Hurricane Harvey: Where to Give and How to Help »
In the wake of a disaster, communities outside the affected area want to know how to help. A variety of reputable organizations ha…
I State Line RdKansas City, MO 64114
From Business: Please Visit Our Web Site for More Information
I State Line RdKansas City, MO 64114
2750 Clay Edwards Dr Ste 304Kansas City, MO 64116
From Business: Midwest Aortic & Vascular Institute physicians diagnose and treat a wide variety of vascular disorders, from complex aortic aneurysms to varicose veins. Recognize…
5501 NW 62nd TerKansas City, MO 64151
From Business: Thomas Chapman DO, James McDonald MD, Scott Kuennen MD, Adrian Delaney MD, Richard Ortiz MD, Nathan Granger MD, Paul Joslin MD Danielle Keith NP, Pam Kupus NP, Lo…
11409 Ash StLeawood, KS 66211
Dr. Schwartz treated my varicose veins, which run in my family. I could tell I was in the hands of a skilled expert with years of vascular experie…
5844 NW Barry RdKansas City, MO 64154
From Business: Karen K. Driskell, MD, FACOG * Nancy A. Miller, MD, FACOG * Cynthia T. Woolen, MD, FACOG.* Bridget M. Abney, MD, FACOG * Kelly B. Nichols, MD, FACOG * Jill A. Sam…
In the wake of a disaster, communities outside the affected area want to know how to help. A variety of reputable organizations ha…
The holiday festivities are over, but January doesn't have to be a drag. It's actually the best time to finish projects and organize your life – all while having a little fun.
If you want to avoid entering the hosting hell dimension, here are 10 potential entertaining glitches, and how to avoid them.
I did not have a good experience here. The feeling was very corporate with little warmth. The PT guy who worked with me was distracted and had me do breathing exercises and di nothing to alleviate the pain I was in right then..which is why I went there. The second visit I was told he was too busy and I could be scheduled a week later. Very uncaring..busy staff..no help for me.
Horrible (and a very expensive) experience. I went to the ER on a Monday night (less than 2 months ago) with excruciating abdominal pain. They completed a few tests & procedures, including a CT scan. All the doctor could tell me was that I had an inflamed small intestine...he couldn't explain anything more. No further testing or details into which small intestine or what. He sent me home that night with some prescriptions...and things got really bad. My symptoms got a whole lot worse..I even puked on the drive home from the ER. I ended up going to a different ER less than 48 hours later - at Liberty Hospital. After tests, it was clear that I had appendicitis and needed surgery ASAP. Plus, it had gotten so bad that my appendix was affecting my Fallopian tubes and colon - further complicating my surgery AND recovery. I was at Liberty Hospital for 8 days and 7 nights! The ER doctor at St. Luke's completely missed this appendicitis -- resulting in more bills and a complicated recovery for me. So incredibly angry. Even thought St. Luke's North is closer to my home -- I take the longer drive to Liberty.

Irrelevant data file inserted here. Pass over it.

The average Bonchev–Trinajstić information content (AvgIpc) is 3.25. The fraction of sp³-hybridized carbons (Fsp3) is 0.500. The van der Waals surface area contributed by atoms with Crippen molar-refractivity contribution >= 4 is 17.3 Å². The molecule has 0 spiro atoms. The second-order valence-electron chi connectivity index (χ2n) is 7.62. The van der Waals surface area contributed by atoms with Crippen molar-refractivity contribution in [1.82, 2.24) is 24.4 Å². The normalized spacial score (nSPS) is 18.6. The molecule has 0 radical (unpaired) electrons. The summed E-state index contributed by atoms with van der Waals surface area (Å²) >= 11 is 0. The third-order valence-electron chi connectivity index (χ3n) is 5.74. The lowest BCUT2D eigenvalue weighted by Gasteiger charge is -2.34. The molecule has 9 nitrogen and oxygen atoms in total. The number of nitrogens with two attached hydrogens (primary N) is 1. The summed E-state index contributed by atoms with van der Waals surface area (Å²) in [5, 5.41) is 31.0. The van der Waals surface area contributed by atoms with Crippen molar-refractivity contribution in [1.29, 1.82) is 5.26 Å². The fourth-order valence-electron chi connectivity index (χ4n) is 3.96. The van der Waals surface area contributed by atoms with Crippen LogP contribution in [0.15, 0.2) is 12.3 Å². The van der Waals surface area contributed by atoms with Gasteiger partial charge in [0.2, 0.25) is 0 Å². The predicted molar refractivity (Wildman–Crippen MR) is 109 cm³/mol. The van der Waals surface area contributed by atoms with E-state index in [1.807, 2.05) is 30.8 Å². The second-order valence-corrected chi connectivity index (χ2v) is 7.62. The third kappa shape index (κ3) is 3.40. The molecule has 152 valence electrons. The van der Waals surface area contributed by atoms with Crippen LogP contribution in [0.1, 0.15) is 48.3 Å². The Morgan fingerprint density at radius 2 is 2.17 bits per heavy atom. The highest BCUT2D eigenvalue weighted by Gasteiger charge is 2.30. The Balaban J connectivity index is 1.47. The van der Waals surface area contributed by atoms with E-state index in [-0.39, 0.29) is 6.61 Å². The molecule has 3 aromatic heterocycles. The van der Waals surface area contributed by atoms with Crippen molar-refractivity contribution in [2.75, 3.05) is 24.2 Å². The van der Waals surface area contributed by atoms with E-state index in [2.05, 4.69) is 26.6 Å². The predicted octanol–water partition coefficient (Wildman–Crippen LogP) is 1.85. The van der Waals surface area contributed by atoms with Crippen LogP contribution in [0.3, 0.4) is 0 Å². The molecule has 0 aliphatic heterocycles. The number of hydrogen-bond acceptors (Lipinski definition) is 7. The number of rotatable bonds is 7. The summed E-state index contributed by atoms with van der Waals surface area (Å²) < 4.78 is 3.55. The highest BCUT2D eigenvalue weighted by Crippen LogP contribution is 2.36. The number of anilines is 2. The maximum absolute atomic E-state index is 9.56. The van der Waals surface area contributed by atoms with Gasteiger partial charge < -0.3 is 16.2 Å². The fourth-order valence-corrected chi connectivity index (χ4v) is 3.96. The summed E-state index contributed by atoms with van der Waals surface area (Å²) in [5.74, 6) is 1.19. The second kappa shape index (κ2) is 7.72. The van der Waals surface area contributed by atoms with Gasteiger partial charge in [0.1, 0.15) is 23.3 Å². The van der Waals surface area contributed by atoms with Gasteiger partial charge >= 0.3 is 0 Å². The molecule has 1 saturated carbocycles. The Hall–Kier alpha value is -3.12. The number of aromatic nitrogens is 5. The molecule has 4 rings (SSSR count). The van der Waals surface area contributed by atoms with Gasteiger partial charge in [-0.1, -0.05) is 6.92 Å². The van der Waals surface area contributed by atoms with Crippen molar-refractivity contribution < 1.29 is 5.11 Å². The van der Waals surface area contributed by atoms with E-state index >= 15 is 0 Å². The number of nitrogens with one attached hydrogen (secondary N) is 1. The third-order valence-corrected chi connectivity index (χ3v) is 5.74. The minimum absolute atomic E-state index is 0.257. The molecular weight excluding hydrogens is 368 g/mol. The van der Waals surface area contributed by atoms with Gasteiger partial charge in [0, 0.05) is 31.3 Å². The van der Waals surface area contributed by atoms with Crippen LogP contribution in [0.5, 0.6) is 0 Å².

They misled me about the location where I would be seen. When I called to discuss, I was treated so poorly.
FP post advertised low rates due to being out of network for most insurance companies. Went in for diabetes, walked out with anti-depressant. Unsure why.When the phlebotomist/receptionist gave me my prescription, she said most pharmacies won't take his scripts because his prescription pad was stolen. While I was there, the phone was ringing off the hook with people calling for narcotics. The phlebotomist/receptionist told them that the dr wasn't allowed to write them anymore. Received a bill in the mail for blood work that was supposed to be covered under the $85 that I paid already, so I started researching. The doctor was convicted of felony charges and lost medical license. Found this on google. "Between on or about January 24, 2002, and September 15, 2005, Applicantcommitted Health Care Fraud and was convicted of a Class C Felony. ""The BNDD found that licensee had submitted to prescribe controlled substances thatcontained false information.""The Missouri Board of Healing Arts revoked Applicant's license to practicemedicine on April 30, 2007, based on his felony conviction relating to health care fraud.""On or about October 18, 2007, Applicant was excluded from theMedicare/Medicaid program for defaulting on a health education loan or scholarship obligationsbetween 1997-2 00 1. ""The Board concludes that Applicant's conduct underlying his felony convictionwas particularly egregious because it involved dishonesty, selfish motives, and was illegal.Furthermore, Applicant used the privilege of practicing medicine to commit a crime. ""Applicant has failed to meet his burden to show byclear and convincing evidence that he does not pose a threat to the public in his capacity as aphysician""The Board further concludes that there are grounds to deny Applicant'sapplication pursuant to K.S.A. 65-2836(j) in that Applicant has had his Missouri medical licenserevoked. "